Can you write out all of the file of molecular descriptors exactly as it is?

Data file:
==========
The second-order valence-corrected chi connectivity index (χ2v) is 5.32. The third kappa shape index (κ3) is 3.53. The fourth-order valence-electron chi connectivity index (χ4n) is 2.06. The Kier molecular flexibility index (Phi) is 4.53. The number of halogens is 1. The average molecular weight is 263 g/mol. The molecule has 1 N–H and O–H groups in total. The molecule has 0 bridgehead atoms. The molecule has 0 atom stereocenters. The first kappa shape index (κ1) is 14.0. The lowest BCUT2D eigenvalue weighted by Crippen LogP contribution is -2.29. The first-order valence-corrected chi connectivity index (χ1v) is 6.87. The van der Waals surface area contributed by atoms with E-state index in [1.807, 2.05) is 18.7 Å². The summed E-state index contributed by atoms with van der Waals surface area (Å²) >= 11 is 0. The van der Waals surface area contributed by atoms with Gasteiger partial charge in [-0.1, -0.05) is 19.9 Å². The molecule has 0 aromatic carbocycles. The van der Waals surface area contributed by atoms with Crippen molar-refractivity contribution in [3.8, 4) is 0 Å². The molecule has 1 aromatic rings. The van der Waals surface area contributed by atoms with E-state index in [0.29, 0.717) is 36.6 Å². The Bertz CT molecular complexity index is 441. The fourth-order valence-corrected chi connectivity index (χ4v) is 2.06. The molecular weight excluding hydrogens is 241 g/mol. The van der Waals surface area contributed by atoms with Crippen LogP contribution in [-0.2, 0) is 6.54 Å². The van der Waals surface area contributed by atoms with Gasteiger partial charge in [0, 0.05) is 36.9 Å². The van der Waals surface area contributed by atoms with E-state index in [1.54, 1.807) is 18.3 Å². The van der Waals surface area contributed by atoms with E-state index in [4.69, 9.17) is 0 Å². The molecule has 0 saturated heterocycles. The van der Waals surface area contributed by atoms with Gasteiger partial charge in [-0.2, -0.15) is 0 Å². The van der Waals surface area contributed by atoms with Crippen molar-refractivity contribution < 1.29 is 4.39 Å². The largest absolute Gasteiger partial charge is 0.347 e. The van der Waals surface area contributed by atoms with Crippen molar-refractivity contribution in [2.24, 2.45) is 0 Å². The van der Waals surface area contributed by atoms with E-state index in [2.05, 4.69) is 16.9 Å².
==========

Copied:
The second-order valence-corrected chi connectivity index (χ2v) is 5.32. The third kappa shape index (κ3) is 3.53. The fourth-order valence-electron chi connectivity index (χ4n) is 2.06. The Kier molecular flexibility index (Phi) is 4.53. The number of halogens is 1. The average molecular weight is 263 g/mol. The molecule has 1 N–H and O–H groups in total. The molecule has 0 bridgehead atoms. The molecule has 0 atom stereocenters. The first kappa shape index (κ1) is 14.0. The lowest BCUT2D eigenvalue weighted by Crippen LogP contribution is -2.29. The first-order valence-corrected chi connectivity index (χ1v) is 6.87. The van der Waals surface area contributed by atoms with E-state index in [1.807, 2.05) is 18.7 Å². The summed E-state index contributed by atoms with van der Waals surface area (Å²) >= 11 is 0. The van der Waals surface area contributed by atoms with Gasteiger partial charge in [-0.1, -0.05) is 19.9 Å². The molecule has 0 aromatic carbocycles. The van der Waals surface area contributed by atoms with Crippen molar-refractivity contribution in [3.8, 4) is 0 Å². The molecule has 1 aromatic rings. The van der Waals surface area contributed by atoms with E-state index in [0.29, 0.717) is 36.6 Å². The Bertz CT molecular complexity index is 441. The fourth-order valence-corrected chi connectivity index (χ4v) is 2.06. The molecular weight excluding hydrogens is 241 g/mol. The van der Waals surface area contributed by atoms with Crippen LogP contribution in [-0.2, 0) is 6.54 Å². The van der Waals surface area contributed by atoms with Gasteiger partial charge in [0, 0.05) is 36.9 Å². The van der Waals surface area contributed by atoms with E-state index in [1.54, 1.807) is 18.3 Å². The van der Waals surface area contributed by atoms with E-state index in [4.69, 9.17) is 0 Å². The molecule has 0 saturated heterocycles. The van der Waals surface area contributed by atoms with Gasteiger partial charge in [-0.2, -0.15) is 0 Å². The van der Waals surface area contributed by atoms with Crippen molar-refractivity contribution < 1.29 is 4.39 Å². The largest absolute Gasteiger partial charge is 0.347 e. The van der Waals surface area contributed by atoms with Crippen molar-refractivity contribution in [2.24, 2.45) is 0 Å². The van der Waals surface area contributed by atoms with E-state index in [2.05, 4.69) is 16.9 Å².